The best value, highest quality down sleeping bag?
I spent a long time researching what sleeping bag to take when cycling through Africa. I wanted small and lightweight because it seemed important at the time. I researched which sleeping bags offer the best warmth to weight (and packed size) ratio. Inevitably, this meant choosing a down-filled sleeping bag over a synthetic one. And while warmth wasn’t going to be a major problem in most of Africa, the Sahara and Namib deserts and the Cameroonian highlands could still get rather nippy at night.
The most important factor in maximising the warmth to weight ratio, is the quality of the down.
The next important factor was the cost. Of the sleeping bags offering the highest down fill (850+cuin), the cheapest ones I found are Cumulus (if you know of another cheaper brand offering the same top quality, please let me know). And that is why I bought one. Not having heard of the brand, I felt the price was worth the risk; I was not disappointed. Seven years later, I now also have a Cumumlus polar-rated sleeping bag (Excuistic 1200), which I used through the Siberian winter. And for my latest return journey to Africa, Jimmy needed no convincing to take his own lightweight, compact Cumulus sleeping bag – the Lite Line 200.
The Lite Line 200 is made with 200g of 850 cuin polish goose down, weighs just 535g and is rated at +9C comfort, +4C limit and -10C extreme. I would say, as with the Excuistic 1200, that the ratings are slight conservative. My old Cumulus sleeping bag, of the same specification as the Lite Line 200, was originally rated to 0oC. Of course, what people consider comfortable is subjective, and dependent upon many other factors, such as whether the camper sleeps hot or cold etc.
The best thing about this specific bag is it’s scope for use in a wide range of temperatures. Above +9C or so, simply unzip as required. Below 0C, add a silk liner, put on a thicker pair of socks and an extra layer of clothes over your base layer, don a hat, puff up the bag, jump in, zip up, pull tight the hood, do a few sit-ups to generate some heat, and it’s possible to sleep (albeit somewhat fitfully) in temperatures down to -13C (as I did, one chilly November night in Utah). For a bag that weighs 535g, that’s remarkable. When on a long journey, as I frequently am, subject to all manner of environments, a sleeping bag that will fit almost any occasion, is essential. And that is what the Lite Line 200 is – incredibly versatile and adaptable.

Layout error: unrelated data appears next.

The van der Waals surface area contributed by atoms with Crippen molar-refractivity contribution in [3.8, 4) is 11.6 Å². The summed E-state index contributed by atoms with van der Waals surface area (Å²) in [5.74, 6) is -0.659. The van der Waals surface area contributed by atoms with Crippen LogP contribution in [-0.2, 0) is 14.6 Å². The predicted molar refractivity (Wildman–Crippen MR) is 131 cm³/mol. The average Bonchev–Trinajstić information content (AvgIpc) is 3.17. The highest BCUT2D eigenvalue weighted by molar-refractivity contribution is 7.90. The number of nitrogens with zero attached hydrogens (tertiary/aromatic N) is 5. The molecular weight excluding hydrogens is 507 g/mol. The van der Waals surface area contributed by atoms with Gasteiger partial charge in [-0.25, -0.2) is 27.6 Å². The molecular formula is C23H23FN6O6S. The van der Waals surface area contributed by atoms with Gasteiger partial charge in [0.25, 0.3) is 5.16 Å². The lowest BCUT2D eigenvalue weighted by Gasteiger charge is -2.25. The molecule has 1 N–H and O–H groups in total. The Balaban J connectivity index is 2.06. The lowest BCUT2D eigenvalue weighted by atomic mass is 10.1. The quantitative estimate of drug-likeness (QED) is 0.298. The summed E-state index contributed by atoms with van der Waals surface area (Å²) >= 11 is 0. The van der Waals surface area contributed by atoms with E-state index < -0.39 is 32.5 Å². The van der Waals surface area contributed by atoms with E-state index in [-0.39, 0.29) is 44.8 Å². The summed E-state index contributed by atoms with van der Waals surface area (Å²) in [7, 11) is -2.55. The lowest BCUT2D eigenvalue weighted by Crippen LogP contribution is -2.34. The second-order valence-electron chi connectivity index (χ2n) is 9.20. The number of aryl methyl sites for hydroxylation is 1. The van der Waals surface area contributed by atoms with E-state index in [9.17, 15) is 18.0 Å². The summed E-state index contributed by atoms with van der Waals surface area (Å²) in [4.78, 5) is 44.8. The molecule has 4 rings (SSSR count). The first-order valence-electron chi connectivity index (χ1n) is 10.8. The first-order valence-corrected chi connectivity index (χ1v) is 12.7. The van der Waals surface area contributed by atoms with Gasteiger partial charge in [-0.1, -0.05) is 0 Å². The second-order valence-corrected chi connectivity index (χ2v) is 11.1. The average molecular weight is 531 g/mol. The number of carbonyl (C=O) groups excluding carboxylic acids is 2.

Don’t just take my word for it – Jimmy agrees with me.
Better than that, my bag is now 7 years old, it has been used constantly on my travels in that time. It is wearing very well. Sure, the down is not quite so lofty as Jimmy’s newer one, and a few feathers have escaped through the seams over the years, but it’s still functioning perfectly adequately at the temperatures it’s designed for.
I haven’t mentioned the packed size yet – it’s small… see the photo. That leaves plenty of space in you rucksack or panniers for other things!
The only criticism (and Jimmy’s being picky here, he says), is that the internal pocket is on the small side, and could do with some velcro or similar to close it, as a mobile phone tends to slip out. Personally, I’ve never found a need to use it at all, so hadn’t realised.
I’ve also just discovered that (if you want) you can zip two of these bags together, and snuggle up closely with your tent buddy… If you know you’re going to do this, it’s better to buy on with a left-sided zip and the other with a right-sided zip, so that the hoods will both lay on the same side when joined.
And that’s another great thing about Cumulus – being a small company, with good customer service, if you need some customization (i.e. a longer or shorter bag), just drop them an email and for a modest cost they can probably help. You won’t get that option with the big brand names.
So what’s the cost? The retail price is 189.00 (+7.00p&p to Europe/UK) Euros. That’s about £155 including postage at current exchange rates. The bags have always arrived within a few days (they state 4-5days), as tracked packages. So don’t be put off purchasing because they’re based in Poland.
Personally, if I ever need another sleeping bag, I’ll go straight back to Cumulus.